• Sharing survey results with a class helps the students see the diversity of opinions and styles within their class and makes them more accepting of a variety of valid approaches to the same content.
  • Often when students see a variety of approaches to learning, they are encouraged to experiment with those different approaches.
  • The act of completing the survey can promote reflection and increase students' self-awareness of their learning styles and attitudes.
  • Instructors may have an unpleasant surprise in discovering that their students' views are quite different, perhaps in direct opposition, to their own views or those of experts in the field.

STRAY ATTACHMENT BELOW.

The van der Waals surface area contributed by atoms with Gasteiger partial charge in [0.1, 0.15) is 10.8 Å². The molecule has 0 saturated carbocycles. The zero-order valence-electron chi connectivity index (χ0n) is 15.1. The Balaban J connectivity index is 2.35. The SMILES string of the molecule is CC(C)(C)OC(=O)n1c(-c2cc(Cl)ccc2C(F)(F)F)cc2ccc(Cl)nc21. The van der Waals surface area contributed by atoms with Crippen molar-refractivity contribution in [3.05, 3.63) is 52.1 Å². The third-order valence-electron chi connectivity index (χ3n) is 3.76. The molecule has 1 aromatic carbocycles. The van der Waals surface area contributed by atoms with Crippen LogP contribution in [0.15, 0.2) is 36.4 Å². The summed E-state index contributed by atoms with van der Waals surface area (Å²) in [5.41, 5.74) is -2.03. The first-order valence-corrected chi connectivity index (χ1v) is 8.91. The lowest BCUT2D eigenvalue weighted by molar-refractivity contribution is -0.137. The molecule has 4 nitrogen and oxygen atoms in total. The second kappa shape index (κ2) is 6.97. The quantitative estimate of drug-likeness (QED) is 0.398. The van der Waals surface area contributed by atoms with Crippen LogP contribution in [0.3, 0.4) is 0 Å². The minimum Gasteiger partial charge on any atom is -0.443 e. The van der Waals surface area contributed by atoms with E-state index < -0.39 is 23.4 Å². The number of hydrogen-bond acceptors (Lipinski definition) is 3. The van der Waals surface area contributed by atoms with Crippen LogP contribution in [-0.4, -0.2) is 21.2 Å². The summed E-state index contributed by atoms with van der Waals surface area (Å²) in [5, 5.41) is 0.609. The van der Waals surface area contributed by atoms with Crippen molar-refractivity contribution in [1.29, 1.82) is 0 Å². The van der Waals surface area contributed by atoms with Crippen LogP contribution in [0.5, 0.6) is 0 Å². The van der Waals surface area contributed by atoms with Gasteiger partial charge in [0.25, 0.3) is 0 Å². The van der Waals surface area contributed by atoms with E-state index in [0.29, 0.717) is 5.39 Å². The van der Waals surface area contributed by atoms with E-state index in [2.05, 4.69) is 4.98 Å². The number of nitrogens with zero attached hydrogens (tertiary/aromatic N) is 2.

• Some students may fear that their responses will not be anonymous and therefore be less candid than they might wish to be.
  • The discovery of how students really feel about a given course can be depressing to instructors.
  • The preferences and needs expressed by students may not fit well with the instructor's plans for a course. In this case, the instructor must either ignore students' expressed preferences or change components of the course.
  • Surveys usually provide a broader range, but less detailed data than can be obtained from qualitative data such as individual interviews or focus groups.